National Centre for Biological
• The National Centre for Biological Sciences (NCBS),
Bangalore is a new centre of the Tata Institute of
Fundamental Research, Mumbai
• Four Major Research Groups are there.
• Biochemistry, Biophysics and Bioinformatics
• Genetics and Development
• Cellular Organization and Signaling
About Sowdhamini’s group
(Computational Approaches to Protein Science)
• This lab began its activities at NCBS in July 1998.
• This lab is interested in studying protein structural
similarities which are important to the prediction of fold
and/or function of new proteins.
• This group interested ,
• In the development of tools for such predictive exercises.
• In large-scale sequence analysis of proteins that are
determined by genome sequence projects.
• In applying existing methods to specific systems which are
of interest to collaborative research.
Development of Tools
• Protein Superfamily alignment database - PASS2 Compilation
and analysis of distantly related protein structural similarities
form an important component of the lab’s research activities.
These similarities are being used to recognize newer members of
relatively well-understood protein superfamilies.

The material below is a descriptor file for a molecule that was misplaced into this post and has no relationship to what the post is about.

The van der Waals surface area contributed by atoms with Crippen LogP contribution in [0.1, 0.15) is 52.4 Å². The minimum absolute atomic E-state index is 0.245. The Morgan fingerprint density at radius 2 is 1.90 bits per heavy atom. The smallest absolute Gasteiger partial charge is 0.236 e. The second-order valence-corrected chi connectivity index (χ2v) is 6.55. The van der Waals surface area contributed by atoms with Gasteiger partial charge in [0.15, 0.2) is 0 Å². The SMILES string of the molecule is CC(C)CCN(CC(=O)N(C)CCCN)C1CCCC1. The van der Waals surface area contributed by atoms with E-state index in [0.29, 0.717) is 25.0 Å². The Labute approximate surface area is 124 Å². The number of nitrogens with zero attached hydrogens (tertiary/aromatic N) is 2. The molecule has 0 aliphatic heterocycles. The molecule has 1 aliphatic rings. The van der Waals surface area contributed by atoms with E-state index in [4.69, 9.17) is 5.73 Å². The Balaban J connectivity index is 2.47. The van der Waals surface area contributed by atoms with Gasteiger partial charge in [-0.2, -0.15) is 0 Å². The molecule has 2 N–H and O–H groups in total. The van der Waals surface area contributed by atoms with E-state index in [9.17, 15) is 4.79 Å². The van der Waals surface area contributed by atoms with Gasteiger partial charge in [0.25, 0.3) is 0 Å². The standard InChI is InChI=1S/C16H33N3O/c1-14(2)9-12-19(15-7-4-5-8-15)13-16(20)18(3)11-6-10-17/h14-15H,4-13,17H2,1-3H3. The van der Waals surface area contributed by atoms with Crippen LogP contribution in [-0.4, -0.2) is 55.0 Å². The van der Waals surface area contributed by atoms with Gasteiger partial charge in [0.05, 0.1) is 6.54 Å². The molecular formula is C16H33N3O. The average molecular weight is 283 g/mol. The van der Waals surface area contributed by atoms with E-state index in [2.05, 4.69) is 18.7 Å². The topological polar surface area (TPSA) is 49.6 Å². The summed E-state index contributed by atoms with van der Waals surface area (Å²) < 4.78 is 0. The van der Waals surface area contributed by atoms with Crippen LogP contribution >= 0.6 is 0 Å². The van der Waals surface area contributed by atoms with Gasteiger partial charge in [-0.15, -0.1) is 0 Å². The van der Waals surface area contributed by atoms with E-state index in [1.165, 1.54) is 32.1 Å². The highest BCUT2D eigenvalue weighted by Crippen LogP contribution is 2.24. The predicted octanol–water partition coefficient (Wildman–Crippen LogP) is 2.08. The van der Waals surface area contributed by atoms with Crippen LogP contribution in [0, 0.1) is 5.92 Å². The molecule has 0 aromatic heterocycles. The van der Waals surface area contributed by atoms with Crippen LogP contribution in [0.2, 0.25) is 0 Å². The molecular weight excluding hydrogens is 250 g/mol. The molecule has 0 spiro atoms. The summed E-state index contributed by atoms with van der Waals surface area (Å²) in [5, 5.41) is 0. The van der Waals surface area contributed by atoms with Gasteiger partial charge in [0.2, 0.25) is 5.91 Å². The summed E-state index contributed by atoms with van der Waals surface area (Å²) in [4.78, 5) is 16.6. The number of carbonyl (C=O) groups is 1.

• DDBASE - (Dial derived Domain database)
• DSDBASE- Protein Disulphide database is useful in searching
for sub-structural folds in known proteins which are compatible
to accommodate given disulphide connectivity
• Genome Analysis
• Structure prediction and modelling of
transmembrane domain of inositol-triphosphate
and ryanodine receptors
• Modelling transforming growth factors (TGF) and
their interaction with receptors
• Sequence analysis and structure prediction of a
protein in bioluminescence superfamily
• Comparative modelling and analysis of active site
region of a non-functional serine protease domain
PASS2: Semi -Automated database
of Protein Alignments organized as
Structural Superfamiles (ver.2)
• Homologous proteins resemble each other in sequence, 3D
structure and usually function; they are related through
• Divergent evolution has also led to the existence of
superfamilies with very low sequence identities, but
similar topologies and often related functions.
• Derived databases are now available that classify protein
structures deposited in the PDB into homologous families,
superfamilies and folds.
• We have generated and updated, nearly-automated version
of the original superfamily alignment database,
CAMPASS (Sowdhamini et al., 1998) called PASS2:
Semi-Automated database of Protein Alignments
organised as Structural Superfamilies.
• Structure-based alignments of superfamilies confirm that
identities and/or conservative variation in sequence are
usually associated with structural determinants (key
packing relationships or hydrogen bonds) or functional